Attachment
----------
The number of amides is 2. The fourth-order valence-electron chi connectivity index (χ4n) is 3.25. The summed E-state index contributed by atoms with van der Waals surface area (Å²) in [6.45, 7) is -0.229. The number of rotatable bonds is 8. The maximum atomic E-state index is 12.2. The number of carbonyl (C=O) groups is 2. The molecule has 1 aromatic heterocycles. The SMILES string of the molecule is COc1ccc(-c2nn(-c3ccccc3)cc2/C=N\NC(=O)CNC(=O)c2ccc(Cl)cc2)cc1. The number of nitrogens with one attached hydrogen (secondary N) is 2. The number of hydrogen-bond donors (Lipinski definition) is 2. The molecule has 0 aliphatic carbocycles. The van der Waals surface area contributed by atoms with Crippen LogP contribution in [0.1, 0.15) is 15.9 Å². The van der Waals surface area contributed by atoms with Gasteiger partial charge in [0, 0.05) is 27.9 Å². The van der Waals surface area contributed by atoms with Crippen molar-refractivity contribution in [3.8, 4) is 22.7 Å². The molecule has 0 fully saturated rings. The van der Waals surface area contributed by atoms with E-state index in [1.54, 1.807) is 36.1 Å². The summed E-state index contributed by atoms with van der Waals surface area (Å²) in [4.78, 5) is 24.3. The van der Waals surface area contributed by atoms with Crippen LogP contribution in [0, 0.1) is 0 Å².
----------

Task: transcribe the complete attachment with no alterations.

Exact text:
The number of amides is 2. The fourth-order valence-electron chi connectivity index (χ4n) is 3.25. The summed E-state index contributed by atoms with van der Waals surface area (Å²) in [6.45, 7) is -0.229. The number of rotatable bonds is 8. The maximum atomic E-state index is 12.2. The number of carbonyl (C=O) groups is 2. The molecule has 1 aromatic heterocycles. The SMILES string of the molecule is COc1ccc(-c2nn(-c3ccccc3)cc2/C=N\NC(=O)CNC(=O)c2ccc(Cl)cc2)cc1. The number of nitrogens with one attached hydrogen (secondary N) is 2. The number of hydrogen-bond donors (Lipinski definition) is 2. The molecule has 0 aliphatic carbocycles. The van der Waals surface area contributed by atoms with Crippen LogP contribution in [0.1, 0.15) is 15.9 Å². The van der Waals surface area contributed by atoms with Gasteiger partial charge in [0, 0.05) is 27.9 Å². The van der Waals surface area contributed by atoms with Crippen molar-refractivity contribution in [3.8, 4) is 22.7 Å². The molecule has 0 fully saturated rings. The van der Waals surface area contributed by atoms with E-state index in [1.54, 1.807) is 36.1 Å². The summed E-state index contributed by atoms with van der Waals surface area (Å²) in [4.78, 5) is 24.3. The van der Waals surface area contributed by atoms with Crippen LogP contribution in [0, 0.1) is 0 Å².